In 2017, the furniture designer James Shaw noticed a small, overgrown patch of land for sale around the corner from his flat in Shoreditch. Peculiarly, online the empty plot was being advertised as a two-bedroom flat. Shaw, who had been keeping an eye out for a development opportunity for years, ignored this inconsistency. He contacted the estate agent with a low offer and pursued them everyday for nine months until they accepted.
“I like the idea of things going pear-shaped,” Shaw tells me on video call from his car. Whilst something going pear-shaped – awry or misshapen – is usually best avoided, for Shaw it is a philosophy of creation whose results can be particularly fruitful. His signature, recycled plastic designs are assemblages of colourful oblongs whose texture is something like royal icing squeezed from a tube of toothpaste. “I do everything by trial and error, so I appreciate the unexpected and allow things to be as they are.”
The 60 metre-square plot came with a catch-22. Being in a conservation zone, his development would have to resemble the other houses nearby. However, if it did, it would block out their light – another no-no. “The house had to be invisible. Our only option was to go down,” Shaw explains. Designing the house with his friend Nicholas Ashby, an architect, the creative opportunities that arose from these parameters obsessed the pair. “We had some mad ideas. At one point we were going to make the whole house a staircase with different pods or levels on it. Then we were talking about making it a swimming pool, with ledges where you’d sleep or have the kitchen. A single grand gesture,” says Shaw, pausing as a lorry squeezes past his car.
Neither a staircase nor a swimming pool (although they did find room for a small plunge pool), the resulting house is fittingly bottom-heavy – pear-shaped – with the majority of living space situated underground. “Creating the basement, there were some serious bits of engineering, to avoid the other houses slipping into the hole. Things could have gone badly wrong. It’s about finding the areas where you could play and those where you have to be super serious.”
The ‘underground house’ is now a category of home in land-scarce London. Shaw bought the plot of land in the same year architect Sophie Hicks completed her award-winning basement home and light has similarly been plumbed in via French windows (which open onto a small terrace) as well as a double-height skylight. “The neighbourhood cats love to come and sit on it,” says Shaw. As if in testament to the feat of the construction, downstairs concrete blocks remain exposed. This rawer, industrial palette is juxtaposed with the warm, brown-orange of the kitchen units, created from a veneer that has been twisted and sculpted to create a swirling pattern. The breakfast bar is on wheels, to make room for parties.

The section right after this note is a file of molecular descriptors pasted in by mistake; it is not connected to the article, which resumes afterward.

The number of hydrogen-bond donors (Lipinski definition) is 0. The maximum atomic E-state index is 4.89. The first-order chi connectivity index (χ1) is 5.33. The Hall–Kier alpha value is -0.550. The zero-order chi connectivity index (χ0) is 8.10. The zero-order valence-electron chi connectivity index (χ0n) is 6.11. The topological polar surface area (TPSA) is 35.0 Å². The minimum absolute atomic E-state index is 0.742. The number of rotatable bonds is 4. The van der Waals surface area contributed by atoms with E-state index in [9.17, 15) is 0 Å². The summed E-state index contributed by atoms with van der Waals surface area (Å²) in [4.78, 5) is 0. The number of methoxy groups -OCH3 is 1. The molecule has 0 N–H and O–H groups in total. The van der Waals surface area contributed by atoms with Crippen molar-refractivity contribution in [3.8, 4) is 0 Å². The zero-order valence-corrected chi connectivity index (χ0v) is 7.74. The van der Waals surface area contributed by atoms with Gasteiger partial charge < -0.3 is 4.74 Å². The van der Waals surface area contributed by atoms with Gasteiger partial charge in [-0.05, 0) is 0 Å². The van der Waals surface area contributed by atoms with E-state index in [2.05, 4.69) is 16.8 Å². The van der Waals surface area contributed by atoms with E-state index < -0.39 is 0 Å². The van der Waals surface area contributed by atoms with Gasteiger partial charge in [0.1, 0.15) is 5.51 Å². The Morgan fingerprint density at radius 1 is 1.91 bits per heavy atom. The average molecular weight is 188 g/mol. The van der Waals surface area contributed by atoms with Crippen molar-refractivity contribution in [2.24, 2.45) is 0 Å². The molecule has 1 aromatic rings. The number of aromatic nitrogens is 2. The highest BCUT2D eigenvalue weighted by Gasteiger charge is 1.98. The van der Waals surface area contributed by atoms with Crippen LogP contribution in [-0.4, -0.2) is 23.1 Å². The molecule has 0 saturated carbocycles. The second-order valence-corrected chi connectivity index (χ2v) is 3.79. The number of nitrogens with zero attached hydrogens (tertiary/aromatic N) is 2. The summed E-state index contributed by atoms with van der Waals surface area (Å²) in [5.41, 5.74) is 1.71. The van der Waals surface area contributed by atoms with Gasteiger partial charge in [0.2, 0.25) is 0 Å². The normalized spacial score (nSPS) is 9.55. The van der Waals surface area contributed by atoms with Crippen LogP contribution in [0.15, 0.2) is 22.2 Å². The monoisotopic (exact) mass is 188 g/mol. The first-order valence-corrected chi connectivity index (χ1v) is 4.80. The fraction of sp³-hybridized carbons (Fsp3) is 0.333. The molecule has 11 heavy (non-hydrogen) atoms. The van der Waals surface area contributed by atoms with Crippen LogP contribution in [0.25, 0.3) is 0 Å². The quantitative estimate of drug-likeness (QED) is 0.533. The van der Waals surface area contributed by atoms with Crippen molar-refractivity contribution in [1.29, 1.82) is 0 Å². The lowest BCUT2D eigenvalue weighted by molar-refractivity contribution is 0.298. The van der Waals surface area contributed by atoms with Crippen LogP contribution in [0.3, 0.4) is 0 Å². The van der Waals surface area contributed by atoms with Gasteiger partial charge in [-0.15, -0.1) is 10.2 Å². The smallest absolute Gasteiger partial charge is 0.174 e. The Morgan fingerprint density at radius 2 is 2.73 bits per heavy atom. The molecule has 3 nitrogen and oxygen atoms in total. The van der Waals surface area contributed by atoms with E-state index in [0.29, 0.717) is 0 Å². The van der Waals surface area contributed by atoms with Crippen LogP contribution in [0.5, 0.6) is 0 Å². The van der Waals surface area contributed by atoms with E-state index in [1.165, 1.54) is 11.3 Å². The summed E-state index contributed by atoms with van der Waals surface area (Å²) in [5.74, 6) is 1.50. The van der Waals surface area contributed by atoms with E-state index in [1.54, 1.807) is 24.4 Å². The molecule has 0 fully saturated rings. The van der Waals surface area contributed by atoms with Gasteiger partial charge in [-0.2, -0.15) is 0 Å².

Rather than fight against the scale, the house Shaw and Ashby have created celebrates its smallness with a sense of humour. The bespoke sofa has been absurdly squeezed into the isosceles triangle of the corner. The metal, raised access flooring, typical of an office, has panels that can be lifted up with plungers, revealing storage space below. The dining table? Pear-shaped. “It means we have two tables in one. Small and intimate on one end, and a bigger space for four or five people on the other. If we had a square or circular table, we wouldn’t be able to fit as much in,” says Shaw. “People say the house is like a boat in its use of space – maximising every opportunity.”
Living at the house with his partner, a writer – as well as their newborn daughter and cat, Rupert – the question of where to put books was approached by Shaw with utter seriousness and he built a momumental floor-to-ceiling bookshelf. As well as a rotating cast of artworks (the Jochen Holz neon in the hallway was a swap with a friend), Shaw’s own designs – from the baby blue handrail on the staircase to candle holders and his ‘blob’ lamps – are displayed throughout. Unexpectedly, however, it is the basement bathroom which wins on the charm front. Shaw bought samples of coloured tiles to create abstract, Anni Albers-inspired mosaics. Positioned against the mushroomy backdrop, the geometric forms include flowers, fruit, a duck and Rupert the cat. The side of the bath is mirrored, plunging the illustrations into dream-like depths.
Upstairs, the bedroom features a four-poster bed bedecked with – you guessed it – pear shapes. Whilst a first-floor bedroom might feel counterintuitive, for Shaw this positioning creates a calmer pace of life. “On a summer’s morning it’s nice to open the doors and sit in bed with a cup of tea. To just experience the flow of it,” he explains. Despite the paucity of the plot, outdoor space was a firm priority for Shaw, inspired by a 2018 trip to Japan and the architecture he saw there. “When [all the doors] are open there’s a point where you just have one post in the middle. There’s this seamless movement between inside and outside.”
The house’s “façadeless” façade – a front door and a bit of wall – belies the profundity of what's inside. Indeed, like the wardrobe to Narnia or Alice’s looking-glass, stepping into the house is to enter into a world of topsy-turvy, whimsical delight. Rather playfully – or perilously – Shaw moved in to the property whilst it was still a building site. This has led to a (welcome) absence of surprises since moving in. “It’s been such an in-depth, engaged process,” he says. “I could make decisions whilst I was physically living in the space. I knew exactly where the light would be in April at 11am.” Yet Shaw is keen that the house remains a mutable, transforming thing, and in particular has been pondering the changes a young child might occasion. “I don’t have any particular plans yet,” he muses. “But I guess I’ll just follow the process and see how things go.”